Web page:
Given the necessity Russia forced on the western world to more rapidly move away from fossil fuels, the total reliance on historical Russian imports will plummet. Russia will find fewer customers for its oil, and the international price of oil will come down as soon as it is apparent that Putin’s fossil fuel blackmail failed to win him the war.
This winter in Europe is Putin’s “last hurrah.” All the barrels he does sell after March will be at a much lower price as Europe emerges with more energy independence, and global oil prices continue to fall. Gas prices at the pump have been falling for the past seven months. The current price for gas in our area is $5.57/gallon. That price is almost certain to drop further after Russia loses its “game of chicken” with Europe this winter.
Getting Inflation Under Control
So, what do we need to do to bring inflation under control? The FED clearly has a role to play. However, monetary policy by the FED is only a part of the necessary policies. What are those policies?
1) First and foremost, we must ensure that Putin fails with his attempt to weaponize fossil fuel and that Europe survives a very harsh winter but emerges – from an energy perspective – stronger than ever. That will put further downward pressure on international oil prices for many years into the future.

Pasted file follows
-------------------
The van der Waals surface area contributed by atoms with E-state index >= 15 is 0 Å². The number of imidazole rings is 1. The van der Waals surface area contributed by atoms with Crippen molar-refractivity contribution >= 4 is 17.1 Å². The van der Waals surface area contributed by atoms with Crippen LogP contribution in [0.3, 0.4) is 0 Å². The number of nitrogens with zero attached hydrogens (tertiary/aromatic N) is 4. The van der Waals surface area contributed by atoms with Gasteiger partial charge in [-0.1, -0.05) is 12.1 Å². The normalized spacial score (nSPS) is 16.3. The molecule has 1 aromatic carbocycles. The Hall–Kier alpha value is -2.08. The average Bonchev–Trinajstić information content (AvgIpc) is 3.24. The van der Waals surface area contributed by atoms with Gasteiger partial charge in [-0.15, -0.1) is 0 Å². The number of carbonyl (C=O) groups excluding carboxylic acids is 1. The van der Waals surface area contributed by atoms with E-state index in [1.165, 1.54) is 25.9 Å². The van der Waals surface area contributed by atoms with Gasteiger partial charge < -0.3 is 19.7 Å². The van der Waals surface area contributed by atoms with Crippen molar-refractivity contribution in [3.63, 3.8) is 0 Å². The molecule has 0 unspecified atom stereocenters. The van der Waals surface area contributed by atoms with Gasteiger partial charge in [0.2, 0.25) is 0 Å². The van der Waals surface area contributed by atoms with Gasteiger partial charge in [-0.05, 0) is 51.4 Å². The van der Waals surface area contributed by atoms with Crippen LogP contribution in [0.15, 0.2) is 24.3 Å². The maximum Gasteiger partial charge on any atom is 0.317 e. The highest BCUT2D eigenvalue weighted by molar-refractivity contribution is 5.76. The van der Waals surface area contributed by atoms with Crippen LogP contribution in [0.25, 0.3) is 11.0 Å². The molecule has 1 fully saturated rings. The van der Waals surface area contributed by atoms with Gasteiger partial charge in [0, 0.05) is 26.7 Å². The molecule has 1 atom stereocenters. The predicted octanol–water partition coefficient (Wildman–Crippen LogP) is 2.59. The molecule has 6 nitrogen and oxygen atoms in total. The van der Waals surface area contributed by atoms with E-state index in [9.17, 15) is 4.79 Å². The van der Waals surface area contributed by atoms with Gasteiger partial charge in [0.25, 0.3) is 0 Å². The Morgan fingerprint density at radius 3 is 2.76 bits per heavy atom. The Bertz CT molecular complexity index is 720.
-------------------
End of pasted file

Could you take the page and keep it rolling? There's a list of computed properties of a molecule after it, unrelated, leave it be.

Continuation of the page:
2) We must preserve the Biden’s administration’s policies to cap insulin prices for all Medicare recipients. Furthermore, we need to preserve the newly won right for Medicare to negotiate drug prices with Big Pharma. This in itself will bring drug prices down by 20-40 percent as those prices become the established range for all non-Medicare purchases as well. It is a scandal that drugs made in the U.S. sell for up to 40 percent more here than they cost in Europe, where they are imported and sold for far less.
3) We need to preserve the massive incentives in the Inflation Reduction Act (IRA) for stimulating climate change solutions by accelerating the growth of renewable energy sources like wind, solar, geothermal, and hydro, which will put further downward pressure on fossil fuel prices.
4) We have to build upon Biden’s “reindustrializing America” initiatives, which preference goods, particularly advanced silicon chips and electric cars, being manufactured here in the U.S.A. Many free trade advocates are against this modified form of protectionism that will occur because of the preference of subsidies to domestic industries contained in the recent “Build Back Better” and IRA initiatives. However, these policies will create jobs in the country’s manufacturing sectors. This will make the U.S. more competitive on world markets. These policies will hobble China’s efforts to overtake the U.S.A. as the world’s biggest economy and may force China’s President Xi to re-open the Chinese economy once again. Until Xi does such, however, we need to maintain pressure on his economy so he will have less maneuvering room to harass Taiwan and his other Southeast Asia neighbors.